Why do you remember some people and completely forget others?
In February 2008 I ran some some sessions for a client at a site in Homebush in suburban Sydney. We were collecting examples from staff about engagement – examples about things that had motivated them or disengaged them. The examples were used to identify actions to improve engagement and also in the leadership development program we have been delivering for them.
We are collecting a new set of examples at the moment, exploring the most recent engagement survey results. I have run 17 sessions in various locations for the company in the last 7 days. This morning I was back at Homebush running a session. As the group gathered I shook hands with one of them and we recognised each other. He had been in the session in 2008.
I immediately recalled him – and the story he told about returning to work after his honeymoon and being abused by his boss in front of everyone else for being behind against his monthly target. He was amazed that I remembered him and even more amazed as I recounted the example he had given. To tell the truth, so was I, especially as I need to work very hard to remember names.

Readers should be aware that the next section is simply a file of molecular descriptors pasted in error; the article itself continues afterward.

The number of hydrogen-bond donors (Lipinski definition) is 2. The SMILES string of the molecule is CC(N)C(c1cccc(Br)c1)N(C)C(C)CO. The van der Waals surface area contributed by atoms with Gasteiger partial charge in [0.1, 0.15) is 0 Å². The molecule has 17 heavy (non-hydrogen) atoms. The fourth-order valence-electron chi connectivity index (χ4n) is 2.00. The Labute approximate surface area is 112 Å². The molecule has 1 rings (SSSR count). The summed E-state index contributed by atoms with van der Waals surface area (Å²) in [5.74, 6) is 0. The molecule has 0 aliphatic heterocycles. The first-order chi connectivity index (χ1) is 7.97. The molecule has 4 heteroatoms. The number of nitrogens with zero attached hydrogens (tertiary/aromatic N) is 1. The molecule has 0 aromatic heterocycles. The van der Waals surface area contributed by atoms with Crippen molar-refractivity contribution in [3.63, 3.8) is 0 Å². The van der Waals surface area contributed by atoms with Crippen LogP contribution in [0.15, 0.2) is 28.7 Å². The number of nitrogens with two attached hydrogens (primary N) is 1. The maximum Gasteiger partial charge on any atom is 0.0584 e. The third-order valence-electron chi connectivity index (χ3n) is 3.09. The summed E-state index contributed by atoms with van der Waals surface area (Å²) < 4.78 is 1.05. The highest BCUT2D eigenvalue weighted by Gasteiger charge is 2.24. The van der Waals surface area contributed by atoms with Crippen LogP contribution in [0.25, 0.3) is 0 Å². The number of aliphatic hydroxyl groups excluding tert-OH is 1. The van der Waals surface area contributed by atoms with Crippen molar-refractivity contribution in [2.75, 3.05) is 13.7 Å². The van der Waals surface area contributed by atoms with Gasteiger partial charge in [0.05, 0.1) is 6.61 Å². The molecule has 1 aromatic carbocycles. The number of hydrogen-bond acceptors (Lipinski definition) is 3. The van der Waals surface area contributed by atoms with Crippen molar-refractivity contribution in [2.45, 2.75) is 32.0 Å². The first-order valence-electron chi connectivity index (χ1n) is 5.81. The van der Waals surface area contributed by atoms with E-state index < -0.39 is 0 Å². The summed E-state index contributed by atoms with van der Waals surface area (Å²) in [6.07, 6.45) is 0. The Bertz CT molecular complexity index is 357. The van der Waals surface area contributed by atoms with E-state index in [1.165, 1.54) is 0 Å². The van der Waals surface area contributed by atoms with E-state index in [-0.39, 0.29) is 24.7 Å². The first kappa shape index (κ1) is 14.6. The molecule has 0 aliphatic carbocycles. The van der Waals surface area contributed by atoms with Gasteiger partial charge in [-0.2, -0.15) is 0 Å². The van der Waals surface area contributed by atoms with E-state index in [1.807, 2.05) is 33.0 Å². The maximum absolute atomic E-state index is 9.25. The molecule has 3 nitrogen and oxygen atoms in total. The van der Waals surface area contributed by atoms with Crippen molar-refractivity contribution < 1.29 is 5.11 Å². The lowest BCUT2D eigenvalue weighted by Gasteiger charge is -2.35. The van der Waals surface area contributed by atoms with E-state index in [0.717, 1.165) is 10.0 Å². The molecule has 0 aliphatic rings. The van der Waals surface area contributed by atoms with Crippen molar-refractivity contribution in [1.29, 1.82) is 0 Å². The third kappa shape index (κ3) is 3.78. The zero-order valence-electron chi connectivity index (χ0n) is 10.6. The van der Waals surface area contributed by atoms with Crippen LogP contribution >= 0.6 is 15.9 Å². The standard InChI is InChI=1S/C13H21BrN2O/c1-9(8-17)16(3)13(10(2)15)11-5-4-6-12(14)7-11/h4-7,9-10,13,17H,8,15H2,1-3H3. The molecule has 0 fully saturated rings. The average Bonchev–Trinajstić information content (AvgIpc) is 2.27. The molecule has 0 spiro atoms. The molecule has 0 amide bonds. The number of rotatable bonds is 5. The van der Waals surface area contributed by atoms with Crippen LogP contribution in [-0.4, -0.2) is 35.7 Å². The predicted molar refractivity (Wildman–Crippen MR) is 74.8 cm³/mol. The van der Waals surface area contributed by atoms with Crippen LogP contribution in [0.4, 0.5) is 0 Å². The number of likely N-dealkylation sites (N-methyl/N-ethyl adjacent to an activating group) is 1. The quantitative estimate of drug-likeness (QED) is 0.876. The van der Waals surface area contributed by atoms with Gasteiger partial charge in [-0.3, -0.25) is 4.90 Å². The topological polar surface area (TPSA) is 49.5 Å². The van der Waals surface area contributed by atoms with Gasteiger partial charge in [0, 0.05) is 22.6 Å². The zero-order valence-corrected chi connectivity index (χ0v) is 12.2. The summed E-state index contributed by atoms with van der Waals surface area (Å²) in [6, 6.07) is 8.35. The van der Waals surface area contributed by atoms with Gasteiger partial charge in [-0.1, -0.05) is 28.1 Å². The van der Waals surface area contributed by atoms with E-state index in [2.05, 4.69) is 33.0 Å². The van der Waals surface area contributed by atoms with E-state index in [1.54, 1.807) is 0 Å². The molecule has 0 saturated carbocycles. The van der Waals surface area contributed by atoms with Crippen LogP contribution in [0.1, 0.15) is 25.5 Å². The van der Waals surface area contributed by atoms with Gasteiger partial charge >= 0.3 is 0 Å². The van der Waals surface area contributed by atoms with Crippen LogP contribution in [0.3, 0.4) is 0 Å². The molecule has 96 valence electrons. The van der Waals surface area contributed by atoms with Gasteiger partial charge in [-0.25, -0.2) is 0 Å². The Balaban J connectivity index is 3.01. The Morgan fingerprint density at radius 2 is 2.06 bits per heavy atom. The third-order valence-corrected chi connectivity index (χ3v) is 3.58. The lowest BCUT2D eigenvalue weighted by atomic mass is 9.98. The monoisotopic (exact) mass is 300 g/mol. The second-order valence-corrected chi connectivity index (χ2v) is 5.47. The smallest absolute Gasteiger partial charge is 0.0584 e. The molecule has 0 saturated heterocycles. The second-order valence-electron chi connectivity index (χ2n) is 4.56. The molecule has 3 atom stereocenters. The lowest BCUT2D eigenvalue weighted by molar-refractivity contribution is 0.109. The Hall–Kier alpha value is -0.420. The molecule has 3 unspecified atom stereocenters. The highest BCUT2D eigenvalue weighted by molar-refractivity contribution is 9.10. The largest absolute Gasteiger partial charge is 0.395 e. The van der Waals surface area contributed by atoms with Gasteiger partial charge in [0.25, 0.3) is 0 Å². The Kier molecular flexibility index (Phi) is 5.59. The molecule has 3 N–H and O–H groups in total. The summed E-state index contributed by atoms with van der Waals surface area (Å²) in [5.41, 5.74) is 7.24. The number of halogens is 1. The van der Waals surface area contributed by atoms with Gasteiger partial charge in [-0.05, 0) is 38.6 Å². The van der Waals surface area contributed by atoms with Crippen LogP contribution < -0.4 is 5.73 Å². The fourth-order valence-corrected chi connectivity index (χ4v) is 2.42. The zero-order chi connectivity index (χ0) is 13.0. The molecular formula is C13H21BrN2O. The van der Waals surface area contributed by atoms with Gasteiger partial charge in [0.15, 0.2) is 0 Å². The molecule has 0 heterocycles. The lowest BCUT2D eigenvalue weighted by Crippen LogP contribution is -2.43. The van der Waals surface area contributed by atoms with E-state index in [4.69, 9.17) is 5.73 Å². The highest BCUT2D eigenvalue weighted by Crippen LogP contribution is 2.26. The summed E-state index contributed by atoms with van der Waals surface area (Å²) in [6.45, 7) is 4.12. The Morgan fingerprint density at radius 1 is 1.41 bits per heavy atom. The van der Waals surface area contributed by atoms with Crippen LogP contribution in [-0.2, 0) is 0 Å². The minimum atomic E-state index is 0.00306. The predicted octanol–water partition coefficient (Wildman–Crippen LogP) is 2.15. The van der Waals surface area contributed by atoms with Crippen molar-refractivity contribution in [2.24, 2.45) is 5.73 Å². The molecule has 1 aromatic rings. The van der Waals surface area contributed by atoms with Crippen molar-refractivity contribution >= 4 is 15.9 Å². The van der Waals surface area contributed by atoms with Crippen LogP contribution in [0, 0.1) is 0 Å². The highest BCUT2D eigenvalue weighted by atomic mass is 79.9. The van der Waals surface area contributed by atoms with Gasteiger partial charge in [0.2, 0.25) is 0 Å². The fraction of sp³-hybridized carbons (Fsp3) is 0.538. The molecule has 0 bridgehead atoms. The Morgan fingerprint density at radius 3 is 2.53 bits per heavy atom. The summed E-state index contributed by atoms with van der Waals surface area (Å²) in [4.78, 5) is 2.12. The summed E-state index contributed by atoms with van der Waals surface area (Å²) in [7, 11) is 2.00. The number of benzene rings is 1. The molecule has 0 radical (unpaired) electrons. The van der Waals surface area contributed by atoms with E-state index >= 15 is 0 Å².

It really reinforced in me a quote by Terrence Gargiulo:
A story is the shortest distance between two people
So, if you want people to remember you, tell them a story.
About Mark Schenk
Mark works globally with senior leadership teams to improve their ability to communicate clearly and memorably. He has been a Director of Anecdote since 2004 and helped the company grow into one of the world’s leading business storytelling consultancies. Connect with Mark on:
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